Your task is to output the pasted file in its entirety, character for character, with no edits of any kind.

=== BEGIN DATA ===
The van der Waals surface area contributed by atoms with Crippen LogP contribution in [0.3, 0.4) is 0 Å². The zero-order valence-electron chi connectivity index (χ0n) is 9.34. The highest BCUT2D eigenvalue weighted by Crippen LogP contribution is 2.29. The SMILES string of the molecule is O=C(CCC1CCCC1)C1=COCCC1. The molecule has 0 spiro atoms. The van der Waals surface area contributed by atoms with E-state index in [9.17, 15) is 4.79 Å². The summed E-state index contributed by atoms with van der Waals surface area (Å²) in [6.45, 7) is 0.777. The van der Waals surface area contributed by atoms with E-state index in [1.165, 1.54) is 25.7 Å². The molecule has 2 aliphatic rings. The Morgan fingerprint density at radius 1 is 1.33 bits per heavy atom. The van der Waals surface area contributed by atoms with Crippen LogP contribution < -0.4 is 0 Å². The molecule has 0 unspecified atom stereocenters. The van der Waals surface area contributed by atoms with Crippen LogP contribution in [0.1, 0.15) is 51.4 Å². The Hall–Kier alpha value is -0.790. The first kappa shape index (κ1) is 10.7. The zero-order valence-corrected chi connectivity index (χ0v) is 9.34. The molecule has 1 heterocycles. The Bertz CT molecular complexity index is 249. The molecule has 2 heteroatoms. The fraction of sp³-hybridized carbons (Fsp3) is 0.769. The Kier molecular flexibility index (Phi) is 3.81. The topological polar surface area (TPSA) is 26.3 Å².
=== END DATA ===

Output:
The van der Waals surface area contributed by atoms with Crippen LogP contribution in [0.3, 0.4) is 0 Å². The zero-order valence-electron chi connectivity index (χ0n) is 9.34. The highest BCUT2D eigenvalue weighted by Crippen LogP contribution is 2.29. The SMILES string of the molecule is O=C(CCC1CCCC1)C1=COCCC1. The molecule has 0 spiro atoms. The van der Waals surface area contributed by atoms with E-state index in [9.17, 15) is 4.79 Å². The summed E-state index contributed by atoms with van der Waals surface area (Å²) in [6.45, 7) is 0.777. The van der Waals surface area contributed by atoms with E-state index in [1.165, 1.54) is 25.7 Å². The molecule has 2 aliphatic rings. The Morgan fingerprint density at radius 1 is 1.33 bits per heavy atom. The van der Waals surface area contributed by atoms with Crippen LogP contribution < -0.4 is 0 Å². The molecule has 0 unspecified atom stereocenters. The van der Waals surface area contributed by atoms with Crippen LogP contribution in [0.1, 0.15) is 51.4 Å². The Hall–Kier alpha value is -0.790. The first kappa shape index (κ1) is 10.7. The zero-order valence-corrected chi connectivity index (χ0v) is 9.34. The molecule has 1 heterocycles. The Bertz CT molecular complexity index is 249. The molecule has 2 heteroatoms. The fraction of sp³-hybridized carbons (Fsp3) is 0.769. The Kier molecular flexibility index (Phi) is 3.81. The topological polar surface area (TPSA) is 26.3 Å².